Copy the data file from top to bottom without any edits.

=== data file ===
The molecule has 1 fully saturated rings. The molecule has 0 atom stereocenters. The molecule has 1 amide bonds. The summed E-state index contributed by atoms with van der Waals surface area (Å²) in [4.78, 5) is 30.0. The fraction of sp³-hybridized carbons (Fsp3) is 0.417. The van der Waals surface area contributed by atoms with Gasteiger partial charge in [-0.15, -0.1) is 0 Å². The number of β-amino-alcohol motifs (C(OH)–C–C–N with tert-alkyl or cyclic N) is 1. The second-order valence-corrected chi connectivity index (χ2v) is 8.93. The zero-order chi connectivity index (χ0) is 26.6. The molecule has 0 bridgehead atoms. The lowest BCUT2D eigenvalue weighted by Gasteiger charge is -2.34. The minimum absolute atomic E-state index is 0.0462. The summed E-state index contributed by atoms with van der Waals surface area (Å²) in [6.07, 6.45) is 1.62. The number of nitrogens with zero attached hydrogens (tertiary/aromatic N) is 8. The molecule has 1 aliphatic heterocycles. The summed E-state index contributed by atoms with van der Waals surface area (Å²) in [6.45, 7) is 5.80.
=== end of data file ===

The molecule has 1 fully saturated rings. The molecule has 0 atom stereocenters. The molecule has 1 amide bonds. The summed E-state index contributed by atoms with van der Waals surface area (Å²) in [4.78, 5) is 30.0. The fraction of sp³-hybridized carbons (Fsp3) is 0.417. The van der Waals surface area contributed by atoms with Gasteiger partial charge in [-0.15, -0.1) is 0 Å². The number of β-amino-alcohol motifs (C(OH)–C–C–N with tert-alkyl or cyclic N) is 1. The second-order valence-corrected chi connectivity index (χ2v) is 8.93. The zero-order chi connectivity index (χ0) is 26.6. The molecule has 0 bridgehead atoms. The lowest BCUT2D eigenvalue weighted by Gasteiger charge is -2.34. The minimum absolute atomic E-state index is 0.0462. The summed E-state index contributed by atoms with van der Waals surface area (Å²) in [6.07, 6.45) is 1.62. The number of nitrogens with zero attached hydrogens (tertiary/aromatic N) is 8. The molecule has 1 aliphatic heterocycles. The summed E-state index contributed by atoms with van der Waals surface area (Å²) in [6.45, 7) is 5.80.